The kit is a VIP-version of Mirage Hobby's 1:48 PZL P23B Karas offering (Kit number 134803). Featuring a "limited number" counter on the box, it claims to be sold only in Poland. As compared to the regular package, it contains some additional resin parts, being the crew, a load of Polish WWII bombs and a large plaque showing a dragon. The dragon was a symbol of the 22nd squadron which was located close to the city of Cracow. In this city stands the royal Wawel hill with a castle on top, and a cave. According to a legend well-known in Poland (and highly popular with children), it is said that the cave has been inhabited by such a beast (which was killed by a smart shoemaker, serving it a sheep-skin filled with sulfur). Therefrom the link between the location and it's emblem - and a drive to build this particular version, since two others are included.

The model is a multi - media kit containing three regularly sprues of soft gray styrene with 119 parts, as well as another clear one with 15 more parts. Additionally there are five bags with the resin parts (one per crew member, one with the bombs, and one with cabin detail). Two frets of photoetch-parts are included, one of them being alone the slats for version A, since there's the option to build also that variant, too. A large sheet of decals, and finally the resin plaque with the 22nd squadron emblem complete the set. The 12 page full color instruction is quite well done, yet due to the very elaborate engineering of the kit not quite adequate. It really takes original photographs from the PZL operating manual to understand what Mirage Hobby wanted with all the tidbits of parts inside the cabin.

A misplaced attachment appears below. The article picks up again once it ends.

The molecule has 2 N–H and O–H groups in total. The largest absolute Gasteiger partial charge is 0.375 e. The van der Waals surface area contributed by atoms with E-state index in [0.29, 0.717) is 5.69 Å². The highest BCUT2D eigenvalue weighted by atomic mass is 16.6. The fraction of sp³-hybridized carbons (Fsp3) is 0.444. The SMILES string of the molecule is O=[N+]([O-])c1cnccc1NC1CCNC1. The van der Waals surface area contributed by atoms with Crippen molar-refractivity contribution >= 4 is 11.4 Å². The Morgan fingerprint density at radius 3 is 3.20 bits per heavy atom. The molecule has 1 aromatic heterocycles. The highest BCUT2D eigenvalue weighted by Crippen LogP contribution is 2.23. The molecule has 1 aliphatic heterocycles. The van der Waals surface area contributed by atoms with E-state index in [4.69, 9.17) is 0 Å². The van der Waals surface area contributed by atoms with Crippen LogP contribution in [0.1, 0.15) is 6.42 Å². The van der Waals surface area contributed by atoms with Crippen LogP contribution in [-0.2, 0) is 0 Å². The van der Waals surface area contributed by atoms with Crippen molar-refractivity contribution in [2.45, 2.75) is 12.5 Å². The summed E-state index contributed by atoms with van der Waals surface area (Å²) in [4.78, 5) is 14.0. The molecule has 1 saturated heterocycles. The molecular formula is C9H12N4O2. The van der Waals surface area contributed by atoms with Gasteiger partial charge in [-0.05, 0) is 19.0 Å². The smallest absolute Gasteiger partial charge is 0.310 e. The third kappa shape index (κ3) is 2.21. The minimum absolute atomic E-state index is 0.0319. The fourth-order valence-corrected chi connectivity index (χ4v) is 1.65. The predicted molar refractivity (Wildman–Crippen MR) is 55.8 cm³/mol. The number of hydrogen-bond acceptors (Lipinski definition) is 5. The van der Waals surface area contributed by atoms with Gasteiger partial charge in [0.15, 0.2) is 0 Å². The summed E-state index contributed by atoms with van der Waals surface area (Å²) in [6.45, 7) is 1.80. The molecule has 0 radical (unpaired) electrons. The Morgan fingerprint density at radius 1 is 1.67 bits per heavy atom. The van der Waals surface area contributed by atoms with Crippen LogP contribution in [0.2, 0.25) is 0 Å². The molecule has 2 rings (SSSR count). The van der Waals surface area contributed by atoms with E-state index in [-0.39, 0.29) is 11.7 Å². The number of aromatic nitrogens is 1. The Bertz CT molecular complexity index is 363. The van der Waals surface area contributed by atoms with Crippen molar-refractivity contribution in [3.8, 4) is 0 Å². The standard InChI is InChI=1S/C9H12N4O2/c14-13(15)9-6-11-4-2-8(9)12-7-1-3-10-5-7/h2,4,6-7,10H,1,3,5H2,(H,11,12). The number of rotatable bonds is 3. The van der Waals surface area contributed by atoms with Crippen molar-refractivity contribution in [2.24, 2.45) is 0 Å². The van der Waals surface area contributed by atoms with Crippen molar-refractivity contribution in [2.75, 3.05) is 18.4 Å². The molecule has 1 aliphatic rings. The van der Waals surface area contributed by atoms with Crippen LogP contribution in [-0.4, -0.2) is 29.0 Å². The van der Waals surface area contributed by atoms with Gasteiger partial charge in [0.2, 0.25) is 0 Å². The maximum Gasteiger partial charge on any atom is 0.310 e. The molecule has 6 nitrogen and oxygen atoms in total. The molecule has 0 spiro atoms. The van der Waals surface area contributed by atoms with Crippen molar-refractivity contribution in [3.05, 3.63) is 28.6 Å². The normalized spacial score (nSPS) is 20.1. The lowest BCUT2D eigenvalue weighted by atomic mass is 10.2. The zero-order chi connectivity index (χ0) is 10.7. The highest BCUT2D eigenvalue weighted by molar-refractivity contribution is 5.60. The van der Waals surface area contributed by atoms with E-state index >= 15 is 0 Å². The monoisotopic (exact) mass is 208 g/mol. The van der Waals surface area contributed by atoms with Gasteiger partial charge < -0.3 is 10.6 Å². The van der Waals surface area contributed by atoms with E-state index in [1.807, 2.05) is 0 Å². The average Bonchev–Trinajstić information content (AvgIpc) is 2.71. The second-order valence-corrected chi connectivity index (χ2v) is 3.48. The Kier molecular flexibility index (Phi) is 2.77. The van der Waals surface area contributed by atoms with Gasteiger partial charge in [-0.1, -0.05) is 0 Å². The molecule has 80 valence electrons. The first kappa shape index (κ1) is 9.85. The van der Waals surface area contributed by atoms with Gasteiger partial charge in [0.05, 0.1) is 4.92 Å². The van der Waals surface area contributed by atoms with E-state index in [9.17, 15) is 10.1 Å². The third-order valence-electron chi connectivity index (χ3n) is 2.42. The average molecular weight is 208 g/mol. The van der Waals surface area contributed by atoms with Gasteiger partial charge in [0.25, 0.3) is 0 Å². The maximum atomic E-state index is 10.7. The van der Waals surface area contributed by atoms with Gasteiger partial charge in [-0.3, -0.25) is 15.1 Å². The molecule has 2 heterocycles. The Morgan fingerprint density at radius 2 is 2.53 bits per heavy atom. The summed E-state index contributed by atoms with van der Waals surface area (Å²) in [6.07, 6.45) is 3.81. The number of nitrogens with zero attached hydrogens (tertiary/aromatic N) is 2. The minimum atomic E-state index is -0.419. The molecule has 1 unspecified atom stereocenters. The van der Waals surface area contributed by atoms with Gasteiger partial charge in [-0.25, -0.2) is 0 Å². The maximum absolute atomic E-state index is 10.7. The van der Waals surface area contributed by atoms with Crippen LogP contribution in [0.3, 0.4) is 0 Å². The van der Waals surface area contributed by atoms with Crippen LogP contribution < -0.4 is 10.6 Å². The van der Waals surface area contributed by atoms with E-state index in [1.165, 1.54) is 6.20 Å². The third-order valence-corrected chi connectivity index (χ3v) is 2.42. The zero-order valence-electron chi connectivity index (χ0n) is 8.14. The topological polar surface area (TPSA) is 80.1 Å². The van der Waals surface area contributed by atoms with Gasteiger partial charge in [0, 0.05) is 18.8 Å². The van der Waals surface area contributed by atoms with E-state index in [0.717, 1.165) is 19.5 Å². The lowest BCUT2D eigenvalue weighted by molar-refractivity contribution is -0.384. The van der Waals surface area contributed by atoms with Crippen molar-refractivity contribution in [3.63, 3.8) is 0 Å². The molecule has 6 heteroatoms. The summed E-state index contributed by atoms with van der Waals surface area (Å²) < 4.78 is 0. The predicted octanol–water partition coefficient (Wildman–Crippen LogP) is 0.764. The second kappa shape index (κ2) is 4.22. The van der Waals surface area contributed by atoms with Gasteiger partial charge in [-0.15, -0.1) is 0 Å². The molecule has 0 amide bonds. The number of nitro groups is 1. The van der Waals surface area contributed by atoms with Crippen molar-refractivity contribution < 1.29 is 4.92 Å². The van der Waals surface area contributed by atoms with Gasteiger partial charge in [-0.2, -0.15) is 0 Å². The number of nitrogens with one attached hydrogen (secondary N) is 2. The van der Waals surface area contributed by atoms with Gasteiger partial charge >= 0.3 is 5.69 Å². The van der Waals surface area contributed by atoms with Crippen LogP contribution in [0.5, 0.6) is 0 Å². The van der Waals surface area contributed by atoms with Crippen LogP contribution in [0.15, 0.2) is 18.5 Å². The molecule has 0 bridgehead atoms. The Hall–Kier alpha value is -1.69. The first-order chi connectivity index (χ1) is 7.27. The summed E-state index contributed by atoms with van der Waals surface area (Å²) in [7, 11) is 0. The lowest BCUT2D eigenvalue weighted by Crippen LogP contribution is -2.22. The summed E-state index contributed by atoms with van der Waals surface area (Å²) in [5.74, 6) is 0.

I allowed myself another goodie - set of Polish Montex masks for this kit (SM 48207). They come on black vinyl, with two sets of masks as provisions for masking the inside and outside of the clear parts.

The Kit

The "limited version" counter on my box says 0420, indicating some type of limited batch. The quality of the injected parts, unfortunately also shows features of a short run kit: some sink marks, in particular in the ring of the engine cowling, and a rough orange-peel surface (known from other Mirage Hobby kits) are not what one would hope for. On the other hand, with the very careful (or maybe even somewhat over-enthusiastic) engineering of the kit, the manufacturer managed to compensate for many flaws in the production process. The result are extremely thin walls, and many tiny parts. What is good for the injection process and later for the reality of the model, puts considerable demands on the dexterity of the modeler.